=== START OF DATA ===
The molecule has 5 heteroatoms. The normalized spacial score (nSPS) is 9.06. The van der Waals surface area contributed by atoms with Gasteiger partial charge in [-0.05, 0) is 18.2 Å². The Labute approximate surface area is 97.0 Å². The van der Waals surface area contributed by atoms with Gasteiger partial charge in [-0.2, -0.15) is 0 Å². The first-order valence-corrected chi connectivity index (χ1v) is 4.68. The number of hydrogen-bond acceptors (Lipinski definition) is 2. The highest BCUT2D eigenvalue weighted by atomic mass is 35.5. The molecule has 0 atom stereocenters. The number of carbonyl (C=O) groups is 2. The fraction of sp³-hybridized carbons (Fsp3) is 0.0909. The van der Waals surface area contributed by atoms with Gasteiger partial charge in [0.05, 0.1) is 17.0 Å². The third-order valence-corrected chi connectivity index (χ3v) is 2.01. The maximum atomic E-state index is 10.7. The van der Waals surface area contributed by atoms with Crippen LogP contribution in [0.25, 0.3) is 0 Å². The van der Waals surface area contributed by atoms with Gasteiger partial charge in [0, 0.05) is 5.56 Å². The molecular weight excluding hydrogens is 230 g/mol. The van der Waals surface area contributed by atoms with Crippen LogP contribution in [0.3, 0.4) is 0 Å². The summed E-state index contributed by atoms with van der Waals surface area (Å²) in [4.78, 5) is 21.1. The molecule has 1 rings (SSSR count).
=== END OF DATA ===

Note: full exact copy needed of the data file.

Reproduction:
The molecule has 5 heteroatoms. The normalized spacial score (nSPS) is 9.06. The van der Waals surface area contributed by atoms with Gasteiger partial charge in [-0.05, 0) is 18.2 Å². The Labute approximate surface area is 97.0 Å². The van der Waals surface area contributed by atoms with Gasteiger partial charge in [-0.2, -0.15) is 0 Å². The first-order valence-corrected chi connectivity index (χ1v) is 4.68. The number of hydrogen-bond acceptors (Lipinski definition) is 2. The highest BCUT2D eigenvalue weighted by atomic mass is 35.5. The molecule has 0 atom stereocenters. The number of carbonyl (C=O) groups is 2. The fraction of sp³-hybridized carbons (Fsp3) is 0.0909. The van der Waals surface area contributed by atoms with Gasteiger partial charge in [0.05, 0.1) is 17.0 Å². The third-order valence-corrected chi connectivity index (χ3v) is 2.01. The maximum atomic E-state index is 10.7. The van der Waals surface area contributed by atoms with Crippen LogP contribution in [0.25, 0.3) is 0 Å². The van der Waals surface area contributed by atoms with Gasteiger partial charge in [0, 0.05) is 5.56 Å². The molecular weight excluding hydrogens is 230 g/mol. The van der Waals surface area contributed by atoms with Crippen LogP contribution in [0.3, 0.4) is 0 Å². The summed E-state index contributed by atoms with van der Waals surface area (Å²) in [4.78, 5) is 21.1. The molecule has 1 rings (SSSR count).